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Convocatoria al 4to Congreso Internacional CIRIEC-México. Economía Social y Solidaria.

martes 30 de abril de 2024 por Ana Lara

Soy la Dra. Karina Salinas, Coordinadora del Posgrado en Negocios Sociales de la FEyRI aquí en UABC. El próximo septiembre estaremos siendo sede del 4to Congreso Internacional CIRIEC-México, que tiene un enfoque de Economía Social y Solidaria. Me gustaría pedir si se pudiera, la difusión del evento, por si hubiese interesados en participar. Adjunto flyer y enlace de convocatoria. 

Puede ser una imagen de texto que dice "YUNUS CENIRE CCIEC CDT Facultad de Economía Internacionales Relaciones CONVOCATORIA 4to Congreso Internacional de CIRIEC-MÉXICO Estrategias prioritarias para el desarrollo de una economía social y sostenible y 20 de septiembre de 2024 Fecha cierre de convocatoria: 21 de junio de 2024"
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Puede ser una ilustración de texto que dice "Fechas importantes Publicación convocatoria: 09 abril de 2024 Envio resumen ponencias: Fecha límite de junio de 2024 •Aceptación resúmenes: 5d agosto 2024 •Publicación de programa final: 30 agosto de 2024 Actividades especiales Conferencias magistrales •Presentación de trabajos de investigación ·Workshops Feria de emprendedores Informes: #esle.e.e.be.e.m.m/ie Organizader FEyRI-UABC Ramirez Angulo Natanael Salinas Solís Karina Isabel •Librado González Moisés •Fuentes Contreras Roberto •Rabelo Ramirez Jocelyne •Osorio Novela Germán •Mungaray Moctezuma Απα Barbara CIRIEC México Peña Bello Larissa (FEyRI-UJABC) Reyes Cristóbal Verenice Lezama Ruiz Noemi Atentamente "Porla realización plena del ser" Tijuana, Baja California, abril de 2024"

En: 1 Avisos y Eventos Generales

The human cost of a strawberry wage | By David Bacon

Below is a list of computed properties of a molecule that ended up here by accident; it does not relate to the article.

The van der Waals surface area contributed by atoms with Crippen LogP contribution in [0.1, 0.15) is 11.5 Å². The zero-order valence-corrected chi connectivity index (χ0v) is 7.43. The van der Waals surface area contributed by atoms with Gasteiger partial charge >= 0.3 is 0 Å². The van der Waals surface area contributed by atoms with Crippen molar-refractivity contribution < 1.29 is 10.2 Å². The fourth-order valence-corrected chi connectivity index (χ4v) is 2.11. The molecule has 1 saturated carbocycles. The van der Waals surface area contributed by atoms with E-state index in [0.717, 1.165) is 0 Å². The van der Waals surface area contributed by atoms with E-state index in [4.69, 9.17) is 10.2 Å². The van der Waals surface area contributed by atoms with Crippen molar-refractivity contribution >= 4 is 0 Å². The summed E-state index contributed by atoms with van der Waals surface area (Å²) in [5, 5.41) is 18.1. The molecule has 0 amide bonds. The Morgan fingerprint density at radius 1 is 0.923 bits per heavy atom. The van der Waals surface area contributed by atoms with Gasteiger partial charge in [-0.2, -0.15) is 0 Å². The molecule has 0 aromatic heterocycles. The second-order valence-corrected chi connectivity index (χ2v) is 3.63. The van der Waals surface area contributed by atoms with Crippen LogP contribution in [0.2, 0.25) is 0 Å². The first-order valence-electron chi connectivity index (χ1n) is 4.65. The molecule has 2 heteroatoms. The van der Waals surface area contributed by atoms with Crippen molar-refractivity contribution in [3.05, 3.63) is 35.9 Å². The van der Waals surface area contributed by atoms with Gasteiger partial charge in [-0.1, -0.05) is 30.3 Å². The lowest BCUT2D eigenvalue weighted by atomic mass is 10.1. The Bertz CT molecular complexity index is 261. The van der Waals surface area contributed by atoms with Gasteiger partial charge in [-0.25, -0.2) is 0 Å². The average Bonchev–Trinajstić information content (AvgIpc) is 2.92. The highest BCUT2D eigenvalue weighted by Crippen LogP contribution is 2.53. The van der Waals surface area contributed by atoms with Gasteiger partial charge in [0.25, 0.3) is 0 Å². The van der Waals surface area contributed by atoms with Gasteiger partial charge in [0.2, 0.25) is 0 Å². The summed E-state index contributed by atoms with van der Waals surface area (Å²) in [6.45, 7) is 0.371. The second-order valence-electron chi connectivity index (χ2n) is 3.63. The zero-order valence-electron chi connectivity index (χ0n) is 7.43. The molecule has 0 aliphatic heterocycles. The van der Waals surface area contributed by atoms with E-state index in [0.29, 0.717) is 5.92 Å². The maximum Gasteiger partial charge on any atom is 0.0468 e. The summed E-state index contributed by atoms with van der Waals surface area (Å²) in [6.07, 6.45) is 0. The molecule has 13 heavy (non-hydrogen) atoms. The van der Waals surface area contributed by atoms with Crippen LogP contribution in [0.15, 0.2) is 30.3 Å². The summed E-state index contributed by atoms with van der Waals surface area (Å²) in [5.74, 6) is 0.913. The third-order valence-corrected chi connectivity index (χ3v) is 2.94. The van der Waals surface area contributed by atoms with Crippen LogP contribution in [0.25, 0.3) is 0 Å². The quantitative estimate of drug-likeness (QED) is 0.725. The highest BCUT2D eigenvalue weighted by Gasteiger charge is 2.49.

lunes 29 de abril de 2024 por Ana Lara

By David Bacon
Civil Eats, 4/24/24

Guillermina Diaz, a Mixtec immigrant from Oaxaca, picks strawberries.  She and her sister Eliadora support three other family members, all of whom sleep and live in a single room in a house..

Driving north on California’s Highway 101 through the central coast, a traveler approaches the Santa Ynez Valley through miles of grapevines climbing gently rolling hills.  Here humans have mastered nature, the landscape seems to say – a bucolic vision of agriculture with hardly a worker in sight.  Perhaps a lone irrigator adjusts drip pipes or sprinklers.  Only during a few short weeks in the fall can one see the harvest crews filling gondolas behind the tractors.  Even then, you’d have to be driving at night, when most grape picking now takes place under floodlights that illuminate the rows behind the machines.

As 101 winds out of the hills, the crop beside the highway suddenly changes.  Here endless rows of strawberries fill the valley’s flat plane. Dirt access roads bisect enormous fields, and beside them dozens of cars sit parked in the dust.  Most are older vans and sedans.  Inside this vast expanse dozens of workers move down the rows.  

From the highway, many fields are hidden by tall plastic screens.  Growers claim they keep animals out, but they are really a legacy of the farmworker strikes of the 1970s.  Then growers sought to keep workers inside, away from strikers in the roadway calling out to them, urging them to stop picking and leave.  The abusive and dangerous conditions of strawberry workers today, and the eruptions of their protests over them, make the screens more than just a symbol of past conflict.  

Picking strawberries is one of the most brutal jobs in agriculture.  A worker picking wine grapes in the hills can labor standing up.  But the men and women in the strawberry rows have to bend double to reach the berries.  As strawberries ripen, they hang over the side of raised beds about a foot high, covered in plastic.  In a ditch-like row between them, a worker pushes a wire cart on tiny wheels.  Each holds a cardboard flat with 8 plastic clamshell containers – the ones you see on supermarket shelves.

Eduardo Retano plants root stock of strawberry plants.

The pain of this labor is a constant.  Many workers will say you just have to work through the first week, when your back hurts so much you can’t sleep, until your body adjusts and the pain somehow gets less.  At the start of the season in March, rain fills the rows with water and the cart must be dragged through the mud.  When summer comes the field turns into an oven by midday.